Meliadine gold mine’s environmental impact statement short on traditional knowledge: KIA (Nunatsiaq News – July 25, 2014)

“Inuit communities of the Kivalliq region have many generations of accumulated observation”

While Agnico Eagle Mines has made efforts to incorporate Inuit Qaujimanituqangit in the research and development of its Meliadine gold project, the Kivalliq Inuit Association has asked the company to consider using more traditional knowledge as the company seeks approval to open its second gold mine in Nunavut.

The KIA is one of a handful of organizations that have submitted comments this month in response to Meladine’s final environmental impact statement (FEIS), which AEM released this past spring.

In a report prepared by Brenda Parlee, an associate professor in the University of Alberta’s department of Resource Economics and Environmental Sociology, the KIA suggests the mining company could benefit from traditional knowledge to identify what parts of the ecosystem are most valued by Inuit, and to better analyze past, current and future trends in the region.

“Inuit communities of the Kivalliq region have many generations of accumulated observations and consequent insights about the local study area and the regional study area,” reads KIA’s submission.

“In addition, Inuit land users, elders and youth have many relevant skills and capacities that can be key to successful long term monitoring.”

But, in continues, “there continues to be insufficient use of IQ in the EIS to substantiate the proponent’s claim that [traditional knowledge] has been used to determine the potential environmental, socio-economic and health impacts of the project as required through the assessment process,” KIA said.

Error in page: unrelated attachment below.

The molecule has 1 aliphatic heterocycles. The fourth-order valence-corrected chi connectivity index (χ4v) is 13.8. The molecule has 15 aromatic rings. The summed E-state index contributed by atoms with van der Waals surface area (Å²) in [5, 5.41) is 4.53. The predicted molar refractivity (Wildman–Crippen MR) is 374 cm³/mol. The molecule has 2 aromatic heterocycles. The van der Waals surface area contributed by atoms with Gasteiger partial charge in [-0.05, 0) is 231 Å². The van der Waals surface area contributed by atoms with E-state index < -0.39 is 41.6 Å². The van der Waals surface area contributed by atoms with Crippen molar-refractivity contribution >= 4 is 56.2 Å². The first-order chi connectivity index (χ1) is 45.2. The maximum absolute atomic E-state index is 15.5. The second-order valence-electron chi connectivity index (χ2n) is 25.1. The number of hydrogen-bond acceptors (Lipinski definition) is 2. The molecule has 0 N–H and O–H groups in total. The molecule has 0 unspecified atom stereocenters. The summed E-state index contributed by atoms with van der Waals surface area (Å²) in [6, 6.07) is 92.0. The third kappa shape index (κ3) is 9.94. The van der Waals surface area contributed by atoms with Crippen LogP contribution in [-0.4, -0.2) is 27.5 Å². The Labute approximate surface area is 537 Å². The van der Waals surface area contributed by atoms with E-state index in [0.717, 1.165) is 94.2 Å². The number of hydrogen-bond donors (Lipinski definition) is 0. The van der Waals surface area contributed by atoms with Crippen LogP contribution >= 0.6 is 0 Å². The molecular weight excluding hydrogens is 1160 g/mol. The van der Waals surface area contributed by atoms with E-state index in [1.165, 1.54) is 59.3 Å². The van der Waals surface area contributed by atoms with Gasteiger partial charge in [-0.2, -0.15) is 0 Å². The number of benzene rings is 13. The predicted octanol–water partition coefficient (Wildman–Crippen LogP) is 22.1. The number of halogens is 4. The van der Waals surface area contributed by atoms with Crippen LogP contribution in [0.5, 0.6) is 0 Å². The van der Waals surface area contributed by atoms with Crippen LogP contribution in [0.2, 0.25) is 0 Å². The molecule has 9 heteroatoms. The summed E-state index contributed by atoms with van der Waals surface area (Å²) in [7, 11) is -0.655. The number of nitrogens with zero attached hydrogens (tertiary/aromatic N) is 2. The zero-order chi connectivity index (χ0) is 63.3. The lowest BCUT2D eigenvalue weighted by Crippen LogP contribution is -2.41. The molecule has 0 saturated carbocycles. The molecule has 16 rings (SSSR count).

The KIA found it useful to see “IQ flags” added in the margins of the Meliadine final EIS to help identify where Agnico Eagle felt traditional knowledge had been incorporated.

But there is “little to no consideration” on how IQ on climate change has influenced Agnico Eagle’s analysis of impacts, project plans, management and monitoring, KIA said.

Some other observations made by KIA in its submission include:

• the section in its final EIS on polar bears omits some key IQ literature that is published by the Nunavut Wildlife Management Board and in academic journals;

• the proponent provides some additional information regarding barren ground caribou populations potentially affected by the project. However, there continues to be no use of IQ in defining caribou habitat, nor defining caribou habitat use.

• “some relevant IQ is available on many key issues such as caribou population change and distribution, marine wildlife habitat, populations, behaviour and climate change,” the KIA submission says. “This body of existing documented sources of IQ was rarely referenced by the proponent; and,

• there continues to be “very poor” integration of IQ in the sections on marine mammals: IQ was not considered in describing the mammals’ habitat, migration routes, reproduction or behaviour.

Agnico Eagle, which already operates Nunavut’s only operating mine — a gold operation at Meadowbank about 80 kilometres north of Baker Lake — outlines in the final EIS what it sees as the impacts of gold production on the vegetation, air quality, sea and land animals, and also nearby people.

Among those animals — caribou: the Meliadine mine will be located within the range of the Qamanirjuaq caribou herd, a prime food source for Kivallirmiut.

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